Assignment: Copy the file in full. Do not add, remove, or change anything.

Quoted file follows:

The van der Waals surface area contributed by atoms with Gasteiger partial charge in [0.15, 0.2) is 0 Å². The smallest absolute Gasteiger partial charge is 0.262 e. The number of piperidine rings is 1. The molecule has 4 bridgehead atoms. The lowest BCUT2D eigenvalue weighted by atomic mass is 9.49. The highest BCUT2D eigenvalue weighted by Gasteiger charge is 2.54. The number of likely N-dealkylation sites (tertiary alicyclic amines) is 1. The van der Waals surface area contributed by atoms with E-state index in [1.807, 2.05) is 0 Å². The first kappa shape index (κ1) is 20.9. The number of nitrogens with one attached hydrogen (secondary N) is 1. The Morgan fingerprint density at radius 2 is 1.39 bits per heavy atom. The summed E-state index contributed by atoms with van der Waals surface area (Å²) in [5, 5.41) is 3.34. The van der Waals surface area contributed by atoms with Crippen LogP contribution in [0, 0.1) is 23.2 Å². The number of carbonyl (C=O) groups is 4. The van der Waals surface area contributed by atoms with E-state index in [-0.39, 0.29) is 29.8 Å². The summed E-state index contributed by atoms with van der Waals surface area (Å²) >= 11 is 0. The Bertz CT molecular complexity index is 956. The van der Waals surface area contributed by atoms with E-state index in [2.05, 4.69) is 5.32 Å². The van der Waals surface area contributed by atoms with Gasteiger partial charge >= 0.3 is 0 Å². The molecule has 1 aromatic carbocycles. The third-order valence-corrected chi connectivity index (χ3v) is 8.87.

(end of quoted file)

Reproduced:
The van der Waals surface area contributed by atoms with Gasteiger partial charge in [0.15, 0.2) is 0 Å². The smallest absolute Gasteiger partial charge is 0.262 e. The number of piperidine rings is 1. The molecule has 4 bridgehead atoms. The lowest BCUT2D eigenvalue weighted by atomic mass is 9.49. The highest BCUT2D eigenvalue weighted by Gasteiger charge is 2.54. The number of likely N-dealkylation sites (tertiary alicyclic amines) is 1. The van der Waals surface area contributed by atoms with E-state index in [1.807, 2.05) is 0 Å². The first kappa shape index (κ1) is 20.9. The number of nitrogens with one attached hydrogen (secondary N) is 1. The Morgan fingerprint density at radius 2 is 1.39 bits per heavy atom. The summed E-state index contributed by atoms with van der Waals surface area (Å²) in [5, 5.41) is 3.34. The van der Waals surface area contributed by atoms with Crippen LogP contribution in [0, 0.1) is 23.2 Å². The number of carbonyl (C=O) groups is 4. The van der Waals surface area contributed by atoms with E-state index in [-0.39, 0.29) is 29.8 Å². The summed E-state index contributed by atoms with van der Waals surface area (Å²) >= 11 is 0. The Bertz CT molecular complexity index is 956. The van der Waals surface area contributed by atoms with E-state index in [2.05, 4.69) is 5.32 Å². The van der Waals surface area contributed by atoms with Gasteiger partial charge >= 0.3 is 0 Å². The molecule has 1 aromatic carbocycles. The third-order valence-corrected chi connectivity index (χ3v) is 8.87.